brown eyes ringed with orange and yellow.

Protect our earth. The Cranbrook Daily Townsman and the Kimberley Daily Bulletin promote recycling. We use vegetable-based inks, and our newsprint, tin and aluminum waste is recycled.

NEW YORK — The Statue of Liberty, closed since Superstorm Sandy damaged the island where it stands, will reopen to the public in time for Independence Day, officials said Tuesday. Secretary of the Interior Ken Salazar announced the timeline for the reopening along with U.S. Sen. Charles Schumer of New York. “Hurricane Sandy inflicted major damage on facilities that support the Statue of Liberty,’’ Salazar said. “Based on the tremendous progress we have made, Lady Liberty will be open to the public in time for the July 4th celebration.’’ The statue itself was spared in the late October storm, but its surrounding island was badly damaged. Railings broke, paving stones were torn up and buildings were flooded. The storm

also destroyed boilers, sewage pumps and electrical systems on the island. As much as three-fourths of Liberty Island’s 12 acres (5 hectares) was flooded, officials estimated, with water reaching as high as 8 feet (2.5 metres). An exact opening date wasn’t set. Before the statue can reopen, a security screening process for visitors must be worked out with the New York Police Department. Salazar said an announcement was expected in the next week or so. About 3.7 million people visited the statue in 2011, making it the 19th most visited national park. Schumer emphasized how important it was to the New York economy to have the statue open. “Being open for the summer tourism season isn’t just import-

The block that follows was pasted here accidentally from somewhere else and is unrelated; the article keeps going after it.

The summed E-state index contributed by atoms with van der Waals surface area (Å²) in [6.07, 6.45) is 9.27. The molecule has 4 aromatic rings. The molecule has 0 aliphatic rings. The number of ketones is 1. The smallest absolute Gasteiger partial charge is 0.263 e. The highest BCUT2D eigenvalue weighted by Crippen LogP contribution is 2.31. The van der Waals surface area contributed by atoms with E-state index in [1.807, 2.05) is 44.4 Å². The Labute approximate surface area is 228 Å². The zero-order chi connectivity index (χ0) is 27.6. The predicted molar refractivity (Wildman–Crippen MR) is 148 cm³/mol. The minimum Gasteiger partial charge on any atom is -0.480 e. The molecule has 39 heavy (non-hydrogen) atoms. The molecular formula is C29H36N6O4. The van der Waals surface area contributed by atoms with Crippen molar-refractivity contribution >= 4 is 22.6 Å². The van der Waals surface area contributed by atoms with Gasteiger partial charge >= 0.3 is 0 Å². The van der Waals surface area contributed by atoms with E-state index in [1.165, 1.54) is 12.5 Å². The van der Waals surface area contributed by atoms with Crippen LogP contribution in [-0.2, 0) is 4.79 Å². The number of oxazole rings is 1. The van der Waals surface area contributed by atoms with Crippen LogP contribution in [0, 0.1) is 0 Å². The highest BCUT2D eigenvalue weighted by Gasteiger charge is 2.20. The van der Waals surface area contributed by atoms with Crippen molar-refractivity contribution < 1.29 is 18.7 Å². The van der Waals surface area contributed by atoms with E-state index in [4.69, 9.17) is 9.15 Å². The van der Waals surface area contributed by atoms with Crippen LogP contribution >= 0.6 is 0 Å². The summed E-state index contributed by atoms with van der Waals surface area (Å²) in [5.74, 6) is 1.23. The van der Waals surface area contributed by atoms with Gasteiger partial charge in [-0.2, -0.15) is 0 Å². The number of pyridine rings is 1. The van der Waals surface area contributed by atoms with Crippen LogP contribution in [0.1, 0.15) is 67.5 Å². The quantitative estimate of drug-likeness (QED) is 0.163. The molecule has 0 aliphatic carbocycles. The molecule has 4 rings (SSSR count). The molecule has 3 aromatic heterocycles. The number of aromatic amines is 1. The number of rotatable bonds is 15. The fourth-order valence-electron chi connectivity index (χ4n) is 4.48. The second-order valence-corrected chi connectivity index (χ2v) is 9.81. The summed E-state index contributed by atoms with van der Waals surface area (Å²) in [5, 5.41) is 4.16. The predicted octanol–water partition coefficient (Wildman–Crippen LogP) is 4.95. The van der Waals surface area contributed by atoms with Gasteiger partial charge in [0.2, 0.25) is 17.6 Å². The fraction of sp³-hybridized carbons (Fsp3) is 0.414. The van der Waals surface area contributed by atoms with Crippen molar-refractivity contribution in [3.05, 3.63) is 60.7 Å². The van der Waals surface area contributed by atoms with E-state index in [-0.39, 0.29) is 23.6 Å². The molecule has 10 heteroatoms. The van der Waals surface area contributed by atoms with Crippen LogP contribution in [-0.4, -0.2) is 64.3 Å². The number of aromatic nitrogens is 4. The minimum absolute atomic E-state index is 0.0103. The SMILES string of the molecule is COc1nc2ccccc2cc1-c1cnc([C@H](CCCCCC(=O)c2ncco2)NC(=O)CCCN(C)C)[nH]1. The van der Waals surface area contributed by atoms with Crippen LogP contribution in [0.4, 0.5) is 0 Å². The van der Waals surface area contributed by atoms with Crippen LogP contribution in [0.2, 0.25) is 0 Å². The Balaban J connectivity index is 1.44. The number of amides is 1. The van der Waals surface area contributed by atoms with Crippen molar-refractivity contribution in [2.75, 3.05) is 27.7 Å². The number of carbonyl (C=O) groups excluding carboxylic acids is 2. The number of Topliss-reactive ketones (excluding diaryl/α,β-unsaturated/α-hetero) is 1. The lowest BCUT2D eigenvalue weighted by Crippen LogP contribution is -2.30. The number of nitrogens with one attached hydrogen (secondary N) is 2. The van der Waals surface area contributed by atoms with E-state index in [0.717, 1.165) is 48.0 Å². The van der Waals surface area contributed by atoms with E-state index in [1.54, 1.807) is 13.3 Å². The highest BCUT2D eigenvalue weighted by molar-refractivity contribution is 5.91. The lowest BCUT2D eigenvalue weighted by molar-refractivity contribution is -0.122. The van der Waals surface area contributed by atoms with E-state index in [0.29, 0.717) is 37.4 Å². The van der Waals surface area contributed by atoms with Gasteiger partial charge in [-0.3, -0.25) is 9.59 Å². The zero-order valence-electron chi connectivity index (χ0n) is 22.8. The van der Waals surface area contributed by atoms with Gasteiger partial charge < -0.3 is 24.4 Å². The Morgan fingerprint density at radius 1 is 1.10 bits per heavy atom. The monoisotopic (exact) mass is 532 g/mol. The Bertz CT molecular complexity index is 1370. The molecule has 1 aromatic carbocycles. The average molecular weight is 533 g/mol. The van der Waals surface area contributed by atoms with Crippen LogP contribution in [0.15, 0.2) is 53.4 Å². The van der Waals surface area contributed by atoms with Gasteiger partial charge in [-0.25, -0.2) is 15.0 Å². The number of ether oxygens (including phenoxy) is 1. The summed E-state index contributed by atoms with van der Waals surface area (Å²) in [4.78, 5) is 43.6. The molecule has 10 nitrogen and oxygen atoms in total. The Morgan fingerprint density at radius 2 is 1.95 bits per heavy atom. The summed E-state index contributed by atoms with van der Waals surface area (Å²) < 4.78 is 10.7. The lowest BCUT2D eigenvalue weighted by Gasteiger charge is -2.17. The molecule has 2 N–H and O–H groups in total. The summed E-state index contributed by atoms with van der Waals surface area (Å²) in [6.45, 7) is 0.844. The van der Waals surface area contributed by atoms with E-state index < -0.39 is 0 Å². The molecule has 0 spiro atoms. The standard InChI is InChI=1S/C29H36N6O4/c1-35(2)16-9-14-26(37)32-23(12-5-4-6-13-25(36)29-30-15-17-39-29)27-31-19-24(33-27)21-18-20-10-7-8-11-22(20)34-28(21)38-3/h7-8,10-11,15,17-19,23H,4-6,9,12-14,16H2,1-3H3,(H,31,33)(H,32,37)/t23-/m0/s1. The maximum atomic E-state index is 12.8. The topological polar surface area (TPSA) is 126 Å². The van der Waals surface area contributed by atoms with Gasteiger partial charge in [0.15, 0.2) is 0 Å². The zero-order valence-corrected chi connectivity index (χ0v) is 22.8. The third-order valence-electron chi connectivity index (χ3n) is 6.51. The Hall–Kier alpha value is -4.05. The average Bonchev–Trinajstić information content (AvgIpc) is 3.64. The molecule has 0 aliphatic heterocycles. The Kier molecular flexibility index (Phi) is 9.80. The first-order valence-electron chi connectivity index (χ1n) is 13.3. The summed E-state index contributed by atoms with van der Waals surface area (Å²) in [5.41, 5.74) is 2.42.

ant symbolically, it’s a boon to the city’s economy and businesses, as the statue attracts millions of tourists from all over the world to our shores,’’ he said. Sandy came one day after the Statue of Liberty’s 126th birthday and the reopening of the crown, which had been closed for a year for a $30 million upgrade to fire alarms, sprinkler systems and exit routes. The storm also inflicted major damage on nearby Ellis Island. More than 1 million historical artifacts and documents were moved because of the impossibility of maintaining the climate-controlled environment necessary to preserve them. A reopening date for Ellis Island hasn’t been set, National Park Service Northeast Region Director Dennis Reidenbach said.


DAILY TOWNSMAN/DAILY BULLETIN daily townsman / daily bulletin

Wednesday, MARCH 20, 2013 PAGE Page 17 17 Wednesday, March 20, 2013

Your community. Your classifieds.

Share Your Smiles! Logan has lost hQs Ă&#x2026;Zst tooth

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INDEX IN BRIEF FAMILY ANNOUNCEMENTS COMMUNITY ANNOUNCEMENTS TRAVEL CHILDREN EMPLOYMENT BUSINESS SERVICES PETS & LIVESTOCK MERCHANDISE FOR SALE REAL ESTATE RENTALS AUTOMOTIVE ADULT ENTERTAINMENT LEGAL NOTICES